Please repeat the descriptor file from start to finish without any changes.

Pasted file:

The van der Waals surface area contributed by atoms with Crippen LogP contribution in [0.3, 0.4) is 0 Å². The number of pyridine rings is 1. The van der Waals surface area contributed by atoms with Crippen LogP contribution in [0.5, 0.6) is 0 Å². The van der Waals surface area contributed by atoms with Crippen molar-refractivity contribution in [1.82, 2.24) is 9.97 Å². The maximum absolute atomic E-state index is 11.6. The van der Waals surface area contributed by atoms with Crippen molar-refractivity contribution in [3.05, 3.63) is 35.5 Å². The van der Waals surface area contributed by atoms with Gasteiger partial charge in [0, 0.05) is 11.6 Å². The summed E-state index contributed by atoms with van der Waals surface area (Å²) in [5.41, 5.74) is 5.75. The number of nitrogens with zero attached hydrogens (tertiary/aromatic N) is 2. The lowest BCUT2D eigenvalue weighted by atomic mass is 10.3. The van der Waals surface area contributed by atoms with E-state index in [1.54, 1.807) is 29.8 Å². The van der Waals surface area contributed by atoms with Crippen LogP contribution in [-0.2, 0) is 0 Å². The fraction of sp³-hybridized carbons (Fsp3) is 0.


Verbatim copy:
The van der Waals surface area contributed by atoms with Crippen LogP contribution in [0.3, 0.4) is 0 Å². The number of pyridine rings is 1. The van der Waals surface area contributed by atoms with Crippen LogP contribution in [0.5, 0.6) is 0 Å². The van der Waals surface area contributed by atoms with Crippen molar-refractivity contribution in [1.82, 2.24) is 9.97 Å². The maximum absolute atomic E-state index is 11.6. The van der Waals surface area contributed by atoms with Crippen molar-refractivity contribution in [3.05, 3.63) is 35.5 Å². The van der Waals surface area contributed by atoms with Gasteiger partial charge in [0, 0.05) is 11.6 Å². The summed E-state index contributed by atoms with van der Waals surface area (Å²) in [5.41, 5.74) is 5.75. The number of nitrogens with zero attached hydrogens (tertiary/aromatic N) is 2. The lowest BCUT2D eigenvalue weighted by atomic mass is 10.3. The van der Waals surface area contributed by atoms with E-state index in [1.54, 1.807) is 29.8 Å². The van der Waals surface area contributed by atoms with Crippen LogP contribution in [-0.2, 0) is 0 Å². The fraction of sp³-hybridized carbons (Fsp3) is 0.